In the approval of new medical tools (drugs, laboratory tests, and medical devices), our system — including direct federal and state regulators and our civil liability regime — massively prefers safety (avoiding sins of commission, if you will) to the introduction of new technology that might save lives. We don’t put a feather on the “safety” side of the scales, we weigh it down with an anvil, and are thereby far more willing to commit the sin of omission (doing nothing) than commit the sin of approving a technology that is dangerous or ineffective.
Voters, politicians, government officials, and the press overwhelmingly favor the “safety paramount” approach of the United States. Unfortunately, the highly deliberative manner of the American approach becomes dangerous in a rapidly spreading pandemic. Much as the media and citizens wish it were otherwise, we cannot change our system, or even our bureaucratic impulses, suddenly. Even if lives depend on it.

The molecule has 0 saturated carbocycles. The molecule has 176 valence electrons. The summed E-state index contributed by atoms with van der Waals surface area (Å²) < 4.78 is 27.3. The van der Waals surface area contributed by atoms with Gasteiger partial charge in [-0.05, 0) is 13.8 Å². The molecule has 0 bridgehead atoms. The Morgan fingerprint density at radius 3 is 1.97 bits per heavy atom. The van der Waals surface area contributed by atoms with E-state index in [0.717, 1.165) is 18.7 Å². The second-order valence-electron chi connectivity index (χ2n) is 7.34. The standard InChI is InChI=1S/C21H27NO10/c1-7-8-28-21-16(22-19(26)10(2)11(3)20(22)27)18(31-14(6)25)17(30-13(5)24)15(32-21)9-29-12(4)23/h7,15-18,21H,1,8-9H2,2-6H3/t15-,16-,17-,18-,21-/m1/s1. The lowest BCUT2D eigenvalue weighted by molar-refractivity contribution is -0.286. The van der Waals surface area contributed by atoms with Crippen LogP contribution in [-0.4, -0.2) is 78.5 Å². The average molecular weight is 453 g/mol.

There is no way to know how many millions of lives both the caution of the FDA in approving drugs (requiring “effectiveness,” and not just safety), and the federal junk-science approach to nutrition have cost us over the decades.
[Update a while later]
Related, and (speaking as a boomer) darkly amusing:
Good job, team! The FDA is forcing the CDC to double test for the virus. Because, you know, testing was going so smoothly and rapidly, and we knew who had it.
She shoots, she scores.
[Update a couple minutes later]
Bernie: “We must seize the means of toilet-paper production!”
[Update a few minutes later]
Globalization may be the biggest victim of the virus. It was definitely insane to put China on the critical path of our drug production.